In 2009, I've really gotten close to my niece who just turned 16. She spends the night with me a lot. Saturday we went to church and out to dinner. Her meal cost more than mine and I didn't mind, she kept saying she felt bad, but I did tell her get what you wanted. I could afford it.
Later when we got home, we were watching tv and she says to me I really don't like you. I just use you.
I couldn't speak after that. She laughed and said just kidding. She even apologized. But I feel funny now. I still love her, but I'm single. I could be going out and having fun and looking for a boyfriend, instead of spending my weekends with her.
Did she mean what she said?
Dear Wondering ,
I am glad you wrote me.
First off - she was kidding. She has a sophisticated humour; and a humour typical of this generation, which uses sarcasm etc. because they have seen it and heard it in movies and on TV. I use the same kind of humour, and often want to use it even more so - but I am afraid I will shock some people so I restrain myself in my columns.
It's black humour.
Can you remember Phyllis Diller making jokes about her husband "Fang"? Humour makes fun of loved ones just for the laugh; but the person really DOES love her husband or kids or whatever. (Just like I kid about never lending your car to anyone you have given birth to... but of course, I let my kids drive my car!)
So let's first clear this up - her humour is a bit more "modern' than yours... like a person saying to a spouse "I'm only here for sex" or "I only want your money." Ironically, you can ONLY make a joke like this when it is clearly understood there is a loving bond between you. Therein lies the irony.
SO much for her joke - and it was a joke.
But I want to add another comment.
She is coming from a household that is money conscious. And it is true that kids are conditioned that they can order a burger while Dad orders the T-bone steak. This is not uncommon. I am not saying it is right- it is just how societies work all over the world.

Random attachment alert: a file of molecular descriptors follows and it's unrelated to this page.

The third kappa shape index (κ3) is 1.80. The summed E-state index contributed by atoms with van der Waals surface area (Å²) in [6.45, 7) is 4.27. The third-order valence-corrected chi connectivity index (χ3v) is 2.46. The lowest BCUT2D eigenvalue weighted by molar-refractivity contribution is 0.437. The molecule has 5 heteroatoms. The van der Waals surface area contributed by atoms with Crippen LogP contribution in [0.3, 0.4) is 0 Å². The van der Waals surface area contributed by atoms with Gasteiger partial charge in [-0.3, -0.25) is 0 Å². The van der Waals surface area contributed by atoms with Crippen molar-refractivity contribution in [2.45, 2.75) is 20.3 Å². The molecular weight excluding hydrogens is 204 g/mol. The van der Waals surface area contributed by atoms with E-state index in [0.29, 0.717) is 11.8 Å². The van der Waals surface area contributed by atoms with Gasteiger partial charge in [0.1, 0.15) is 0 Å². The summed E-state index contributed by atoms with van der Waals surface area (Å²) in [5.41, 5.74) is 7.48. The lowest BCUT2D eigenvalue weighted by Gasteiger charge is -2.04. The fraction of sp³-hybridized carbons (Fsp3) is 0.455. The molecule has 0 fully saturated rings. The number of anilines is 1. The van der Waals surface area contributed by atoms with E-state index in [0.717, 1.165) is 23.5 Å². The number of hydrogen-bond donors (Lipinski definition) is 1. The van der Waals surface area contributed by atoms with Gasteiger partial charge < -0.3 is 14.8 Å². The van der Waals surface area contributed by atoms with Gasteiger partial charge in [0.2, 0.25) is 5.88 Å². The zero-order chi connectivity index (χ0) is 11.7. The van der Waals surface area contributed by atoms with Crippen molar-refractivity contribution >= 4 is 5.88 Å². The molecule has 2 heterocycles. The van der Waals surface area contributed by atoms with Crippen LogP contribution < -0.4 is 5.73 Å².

She was obviously feeling guilty for having ordered something that cost more than what you ordered. This went beyond the familiar bounds of what she did with her family... or what she would do with "company" or someone else. If she was comfortable about it, she would not have felt the need to apologize.
But apparently, she did apologize more than once. So somehow, you did not let her feel reassured enough that it was no big deal - perhaps?
This means it WAS an issue - and that is why her joke came out. The subtext of her joke is the actually opposite. A joke like that says - I don't care what I eat or get from you - I just want to be with you.
(Black humour always spoofs the opposite. Like Woody Allen kidding about the first time he ran away from home - his parents acted fast: they rented his room out.) Do you understand what I am getting at?
So this is the first issue: there is an element of feeing unworthy with her - that it was not right to spend more of YOUR money on her than you were spending on you. She is well aware of your generosity and not taking it for granted. But do you enforce this? (Something to consider.)
(Hence her stab at black humour which you didn't get.) Now - why didn't you get her humour? You are still young...
I think it was because of your own feelings of insecurity. A person only makes a joke about - "hey I'm using you for your money" when there is an obvious loving connection. And when that is obviously untrue. If you ever ARE using a person that way - you would never joke about it - duh?
So your own insecurity about someone really loving you made you miss her joke. And secondly, you already are wondering if you are "wasting' your time on her when you could better invest it into finding a boyfriend or doing something else.
So you too - are weighing and counting - "I give you this much love - how much love are you giving me? Am I wasting my time giving you this much love? Hmmm."
Do you see what flits through your mind?
For about 10 years - my grandson - the precious gift of my life who was born right in my bed - stayed with me every Saturday night . He was my Saturday night date. We had tons of fun, and established a close and wonderful bond. Times changed; I moved to an Island. I am now in a relationship. And those Saturday nights are a thing of the past... and he is 15 years old, but we are still very close.
I will never forget those times - and I think of them often. They are more precious to me than for example going to the U2 concert a few weeks ago.
When you can spend quality time with a young person - you are getting just as much out of the relationship as they are. Maybe even more!
You have to stop thinking you are doing her a favour by taking her out on Saturday night and letting her sleep over. Your life would be considerably "less rich" (believe me!) without this young person to give you a younger perspective of things - and to enjoy good times with - and also to enjoy being her mentor.
You have a very valuable treasure in her friendship, and you don't seem to realize it.
Most important, she is a source for you to be able to learn to love someone beyond your own self.
It's so hard to know what is really worthwhile in life isn't it? I am still grappling with this on a daily basis....